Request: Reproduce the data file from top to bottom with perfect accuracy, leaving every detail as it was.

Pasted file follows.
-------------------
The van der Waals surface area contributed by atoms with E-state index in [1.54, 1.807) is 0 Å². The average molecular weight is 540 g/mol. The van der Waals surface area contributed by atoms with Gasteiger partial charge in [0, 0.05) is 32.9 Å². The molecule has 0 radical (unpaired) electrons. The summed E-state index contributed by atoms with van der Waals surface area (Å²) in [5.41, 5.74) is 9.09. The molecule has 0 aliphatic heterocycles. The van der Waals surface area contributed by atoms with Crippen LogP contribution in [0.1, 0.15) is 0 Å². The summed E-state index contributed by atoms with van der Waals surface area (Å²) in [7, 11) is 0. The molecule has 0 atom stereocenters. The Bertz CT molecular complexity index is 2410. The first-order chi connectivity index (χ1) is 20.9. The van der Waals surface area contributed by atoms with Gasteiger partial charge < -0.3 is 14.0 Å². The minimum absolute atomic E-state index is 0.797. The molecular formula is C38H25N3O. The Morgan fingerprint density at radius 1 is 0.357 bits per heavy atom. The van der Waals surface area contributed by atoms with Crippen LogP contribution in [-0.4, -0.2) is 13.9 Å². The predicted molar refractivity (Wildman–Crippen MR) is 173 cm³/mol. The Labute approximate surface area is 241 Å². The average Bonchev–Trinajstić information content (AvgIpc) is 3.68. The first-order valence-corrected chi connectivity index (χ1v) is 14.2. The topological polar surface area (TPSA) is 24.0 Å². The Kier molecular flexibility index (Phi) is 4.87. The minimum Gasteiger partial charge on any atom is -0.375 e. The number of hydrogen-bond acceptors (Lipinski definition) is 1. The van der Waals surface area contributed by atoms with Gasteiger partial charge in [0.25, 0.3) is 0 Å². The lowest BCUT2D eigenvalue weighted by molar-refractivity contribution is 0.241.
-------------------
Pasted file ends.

The van der Waals surface area contributed by atoms with E-state index in [1.54, 1.807) is 0 Å². The average molecular weight is 540 g/mol. The van der Waals surface area contributed by atoms with Gasteiger partial charge in [0, 0.05) is 32.9 Å². The molecule has 0 radical (unpaired) electrons. The summed E-state index contributed by atoms with van der Waals surface area (Å²) in [5.41, 5.74) is 9.09. The molecule has 0 aliphatic heterocycles. The van der Waals surface area contributed by atoms with Crippen LogP contribution in [0.1, 0.15) is 0 Å². The summed E-state index contributed by atoms with van der Waals surface area (Å²) in [7, 11) is 0. The molecule has 0 atom stereocenters. The Bertz CT molecular complexity index is 2410. The first-order chi connectivity index (χ1) is 20.9. The van der Waals surface area contributed by atoms with Gasteiger partial charge < -0.3 is 14.0 Å². The minimum absolute atomic E-state index is 0.797. The molecular formula is C38H25N3O. The Morgan fingerprint density at radius 1 is 0.357 bits per heavy atom. The van der Waals surface area contributed by atoms with Crippen LogP contribution in [-0.4, -0.2) is 13.9 Å². The predicted molar refractivity (Wildman–Crippen MR) is 173 cm³/mol. The Labute approximate surface area is 241 Å². The average Bonchev–Trinajstić information content (AvgIpc) is 3.68. The first-order valence-corrected chi connectivity index (χ1v) is 14.2. The topological polar surface area (TPSA) is 24.0 Å². The Kier molecular flexibility index (Phi) is 4.87. The minimum Gasteiger partial charge on any atom is -0.375 e. The number of hydrogen-bond acceptors (Lipinski definition) is 1. The van der Waals surface area contributed by atoms with Gasteiger partial charge in [0.25, 0.3) is 0 Å². The lowest BCUT2D eigenvalue weighted by molar-refractivity contribution is 0.241.